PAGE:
Mitsubishi Motors Corporation, with cooperation from the Aichi Industrial Technology Institute has developed an automotive interior material which uses a plant-based resin, polybutylene succinate (PBS), combined with bamboo fiber.
Parts made from the material will be used in the interior of a new-concept minicar, to be launched in Japan in fiscal 2007. Mitsubishi Motors has dubbed its independently developed plant-based resin technology, including this PBS-bamboo fiber resin, “Green Plastics.”
Mitsubishi Motors plans to substitute plant-based resins and quick-growing plant fibers for materials such as petroleum-based resins and wood hardboards used in car interiors. The use of these renewable plant-based resources, in principle, will add no CO2 to the atmosphere. Mitsubishi Motors began developing the materials in conjunction with the Aichi Industrial Technology Institute in 2004.
PBS, the main component of the material, is a plant-based resin composed mainly of succinic acid and 1,4-butanediol. The succinic acid for the material will be created through the fermentation of sugar extracted from sugar cane or corn.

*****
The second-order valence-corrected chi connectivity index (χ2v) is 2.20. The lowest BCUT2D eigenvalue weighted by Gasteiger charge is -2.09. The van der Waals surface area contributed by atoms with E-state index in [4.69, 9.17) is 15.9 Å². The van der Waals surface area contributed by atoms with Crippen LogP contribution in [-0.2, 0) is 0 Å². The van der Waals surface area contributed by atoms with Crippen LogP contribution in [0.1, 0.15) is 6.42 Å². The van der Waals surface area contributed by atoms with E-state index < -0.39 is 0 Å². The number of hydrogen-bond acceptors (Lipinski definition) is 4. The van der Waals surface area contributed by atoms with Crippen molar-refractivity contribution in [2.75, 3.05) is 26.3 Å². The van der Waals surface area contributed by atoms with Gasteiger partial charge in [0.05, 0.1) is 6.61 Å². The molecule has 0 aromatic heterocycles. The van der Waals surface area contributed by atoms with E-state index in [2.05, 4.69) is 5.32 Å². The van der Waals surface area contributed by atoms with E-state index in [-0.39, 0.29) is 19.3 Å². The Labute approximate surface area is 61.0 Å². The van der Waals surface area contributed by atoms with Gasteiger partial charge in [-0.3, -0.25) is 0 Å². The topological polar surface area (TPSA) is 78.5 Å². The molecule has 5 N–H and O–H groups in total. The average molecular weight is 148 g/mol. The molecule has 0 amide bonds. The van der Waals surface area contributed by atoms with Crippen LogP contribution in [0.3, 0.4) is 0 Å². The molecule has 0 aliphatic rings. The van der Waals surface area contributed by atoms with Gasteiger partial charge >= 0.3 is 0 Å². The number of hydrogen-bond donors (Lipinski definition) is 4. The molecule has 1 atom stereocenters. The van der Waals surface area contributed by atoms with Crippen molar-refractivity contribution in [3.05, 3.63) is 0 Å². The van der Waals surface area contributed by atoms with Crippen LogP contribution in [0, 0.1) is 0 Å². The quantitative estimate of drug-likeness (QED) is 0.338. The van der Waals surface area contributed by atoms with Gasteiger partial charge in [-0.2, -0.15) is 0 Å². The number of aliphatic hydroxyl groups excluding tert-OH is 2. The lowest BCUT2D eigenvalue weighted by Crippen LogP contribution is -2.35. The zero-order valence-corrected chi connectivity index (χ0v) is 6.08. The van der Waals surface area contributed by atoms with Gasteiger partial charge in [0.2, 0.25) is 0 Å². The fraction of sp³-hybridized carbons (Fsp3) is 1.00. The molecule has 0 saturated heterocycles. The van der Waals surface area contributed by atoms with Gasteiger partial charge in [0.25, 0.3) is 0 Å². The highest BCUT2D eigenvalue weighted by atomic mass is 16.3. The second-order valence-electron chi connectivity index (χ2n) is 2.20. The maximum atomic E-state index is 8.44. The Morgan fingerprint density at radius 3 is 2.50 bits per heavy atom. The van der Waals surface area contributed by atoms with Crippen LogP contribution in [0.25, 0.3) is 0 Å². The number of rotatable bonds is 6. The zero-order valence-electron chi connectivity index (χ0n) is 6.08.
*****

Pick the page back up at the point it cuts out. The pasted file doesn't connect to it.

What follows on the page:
The new material combines bamboo fiber with PBS in order to increase its rigidity. Bamboo grows to its full height in just a few years, compared with the tens of years required for traditional timber, and as such may be called a potentially sustainable resource. Bamboo is available and can be grown in a wide variety of areas including Japan, China, and Southeast Asia.
According to Mitsubishi’s tests, this PBS/bamboo-fiber prototype achieves an estimated 50% cut in lifecycle CO2 emissions over polypropylene, a widely used petroleum-based plastic. VOC (volatile organic compounds) levels are also reduced drastically over processed wood hardboards (roughly 85% in testing).
Other automakers, such as Mazda with its Ibuki concept, are also working with plant-based plastics for parts.